Previous posts here have highlighted the details of a prenuptial agreement. Specifically, what exactly can be contained in this marital agreement and what cannot. There are many things that can be contained in a prenup. However, if the document is not properly executed, this could invalidate the document even if all the terms are lawful. It is important that either party to a prenup understands what can invalidate a prenuptial agreement.
The goal of a prenuptial agreement is to help sort out financial issues, provide financial rights and ensure protections in the event of a divorce. However, even after carefully completing this marital agreement, there are reasons a prenup could be invalidated.
To begin, a prenup is invalid if it is not in written form. If a prenup is not properly executed, meaning that both parties signed it before the wedding, it will be invalidated. Other reasons include being pressured to sign it, it was not read by the other spouse and was quickly signed and there was no time for appropriate consideration, meaning it was presented too close to the wedding.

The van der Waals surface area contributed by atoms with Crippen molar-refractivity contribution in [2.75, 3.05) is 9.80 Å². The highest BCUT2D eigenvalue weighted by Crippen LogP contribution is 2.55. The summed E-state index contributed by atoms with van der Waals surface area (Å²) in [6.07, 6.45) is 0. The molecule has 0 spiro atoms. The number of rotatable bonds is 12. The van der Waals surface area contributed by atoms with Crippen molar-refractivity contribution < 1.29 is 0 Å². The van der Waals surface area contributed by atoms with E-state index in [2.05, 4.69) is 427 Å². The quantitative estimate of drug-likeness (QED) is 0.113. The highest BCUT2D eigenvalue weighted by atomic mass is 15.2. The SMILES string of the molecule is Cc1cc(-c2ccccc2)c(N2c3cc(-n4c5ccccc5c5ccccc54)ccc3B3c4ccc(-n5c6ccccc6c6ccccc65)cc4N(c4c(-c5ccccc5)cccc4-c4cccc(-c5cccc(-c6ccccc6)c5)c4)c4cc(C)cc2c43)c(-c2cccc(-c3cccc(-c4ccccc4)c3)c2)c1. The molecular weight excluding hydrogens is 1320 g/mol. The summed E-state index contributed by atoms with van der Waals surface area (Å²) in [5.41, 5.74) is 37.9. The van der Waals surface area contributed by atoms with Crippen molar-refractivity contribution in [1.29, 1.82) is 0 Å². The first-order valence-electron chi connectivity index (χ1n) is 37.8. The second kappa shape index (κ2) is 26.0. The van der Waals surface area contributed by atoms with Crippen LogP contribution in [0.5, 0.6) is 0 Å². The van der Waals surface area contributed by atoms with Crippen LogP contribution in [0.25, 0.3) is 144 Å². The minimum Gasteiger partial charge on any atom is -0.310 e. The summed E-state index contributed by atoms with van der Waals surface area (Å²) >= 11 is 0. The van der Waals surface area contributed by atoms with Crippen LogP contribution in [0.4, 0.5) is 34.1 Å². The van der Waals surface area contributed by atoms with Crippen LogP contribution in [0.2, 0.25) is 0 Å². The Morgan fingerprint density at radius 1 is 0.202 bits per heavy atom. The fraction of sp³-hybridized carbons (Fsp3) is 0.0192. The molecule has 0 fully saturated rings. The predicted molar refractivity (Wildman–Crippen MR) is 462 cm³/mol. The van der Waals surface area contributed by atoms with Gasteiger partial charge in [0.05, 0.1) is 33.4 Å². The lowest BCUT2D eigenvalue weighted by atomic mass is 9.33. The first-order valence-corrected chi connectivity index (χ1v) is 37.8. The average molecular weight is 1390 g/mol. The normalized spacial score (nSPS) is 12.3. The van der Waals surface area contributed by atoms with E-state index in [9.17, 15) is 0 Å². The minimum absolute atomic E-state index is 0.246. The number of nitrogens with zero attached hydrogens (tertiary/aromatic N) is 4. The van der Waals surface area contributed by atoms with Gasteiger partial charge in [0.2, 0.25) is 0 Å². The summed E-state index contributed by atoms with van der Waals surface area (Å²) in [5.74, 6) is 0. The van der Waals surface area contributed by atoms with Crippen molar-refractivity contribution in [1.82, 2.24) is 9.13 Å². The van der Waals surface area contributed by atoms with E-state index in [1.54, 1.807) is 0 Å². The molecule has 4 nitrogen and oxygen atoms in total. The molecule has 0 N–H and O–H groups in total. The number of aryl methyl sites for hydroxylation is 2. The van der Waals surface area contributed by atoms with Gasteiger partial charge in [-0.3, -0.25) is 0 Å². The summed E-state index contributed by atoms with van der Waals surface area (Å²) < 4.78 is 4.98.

A prenup can also be invalid if it contains inappropriate provisions. This includes terms regarding alimony, custody and child support. If a prenuptial agreement contains false information regarding income, assets and liabilities, the document could also be invalidated. Other reasons for invalidation include incomplete information, unconscionability or no independent counsel.
Taking steps to protect oneself in a divorce may seem like a challenging task before a couple is even married. However, a messy divorce can cause a difficult post-divorce life and could result in a spouse losing assets and property that are vital to them. Taking the time to draft a strong, legal and valid prenuptial agreement is crucial, as it could simplify the divorce process and protect property that is important to each spouse.